SOUTH AFRICA'S ELECTRICITY AND ECONOMIC DEVELOPMENT - SPECIALISED COMMENTS PART 2 (Rob Jeffrey) South Africa13.Jan.2020
Rob Jeffrey, Independent Economic Risk Consultant: South Africa is now (2018) in a recession, the fact is that South Africa does not have the financial resources to revitalise itself. The country suffers from a low savings rate and the government has no money to undertake the task of renewal and development itself. The only means to forge ahead is to make the country attractive to both domestic and foreign investment. Yet there are wild calls for expropriation without compensation, nationalisation of various industries, including one of the most damaging of the lot nationalising the SA reserve bank or using it as a pot of gold. These calls if they are implemented or gather in strength will drive South Africa into an economic death spiral similar to Zimbabwe and Venezuela.
One of South Africa’s key electricity technology energy advisors is a German renewable energy expert and supplier of German wind turbine equipment. Unbelievable. That highlights the desperate situation South African energy is in. German national energy programs based on wind and solar are only one natural crisis away from being in a disastrous situation.
Vijay Jayaraj, M.Sc. Environmental Science. Research Associate for Developing Countries for the Cornwall Alliance for the Stewardship of Creation: Proponents of climate alarmism have long claimed that developing countries like India will be the worst affected by climate change. Their claims cannot be farther from reality. With a population of 1.3 billion people and millions emigrating out of the country every year, India’s contribution to the global economy is significant. Evidence suggests that there has been no significant increase in temperatures during the past two decades. This sobering reality was even acknowledged by leading climate alarmists.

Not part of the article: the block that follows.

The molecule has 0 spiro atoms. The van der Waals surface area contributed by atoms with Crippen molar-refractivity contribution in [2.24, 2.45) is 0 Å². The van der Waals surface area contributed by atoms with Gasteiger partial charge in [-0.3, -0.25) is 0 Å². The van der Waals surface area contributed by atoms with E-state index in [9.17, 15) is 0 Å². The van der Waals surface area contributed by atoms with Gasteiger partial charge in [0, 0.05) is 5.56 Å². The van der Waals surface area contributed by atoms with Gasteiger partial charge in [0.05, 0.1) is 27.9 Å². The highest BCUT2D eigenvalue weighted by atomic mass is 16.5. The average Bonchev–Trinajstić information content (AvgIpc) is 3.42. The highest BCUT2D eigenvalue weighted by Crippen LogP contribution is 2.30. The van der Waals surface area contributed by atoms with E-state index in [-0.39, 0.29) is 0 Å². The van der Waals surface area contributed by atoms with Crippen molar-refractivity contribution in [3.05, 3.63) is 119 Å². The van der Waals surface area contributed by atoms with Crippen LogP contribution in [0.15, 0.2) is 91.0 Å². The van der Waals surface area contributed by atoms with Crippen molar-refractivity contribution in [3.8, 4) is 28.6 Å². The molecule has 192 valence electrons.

Steven Lyazi is a member of the EFN-USA Board of Advisors in Kampala, Uganda. He writes about how African countries desperately need more energy from fossil fuels and eventually nuclear power. Working to reduce use of fossil fuels and nuclear is another person of African roots, Barack Obama, President of the United States. He promotes wind and solar for the world. We encourage support for this outstanding young person and others like him from Uganda. It is an effective way to help make a better future for Africans.
Pope Francis: Deterioration has increased in recent decades: constant pollution, continued use of fossil fuels, intensive agricultural exploitation and deforestation are causing global temperatures to rise above safe levels. The increase in the intensity and frequency of extreme weather phenomena and the desertification of the soil are causing immense hardship for the most vulnerable among us. Melting of glaciers, scarcity of water, neglect of water basins and the considerable presence of plastic and microplastics in the oceans are equally troubling, and testify to the urgent need for interventions that can no longer be postponed. We have caused a climate emergency that gravely threatens nature and life itself, including our own. Now is the time to repent and return to our roots.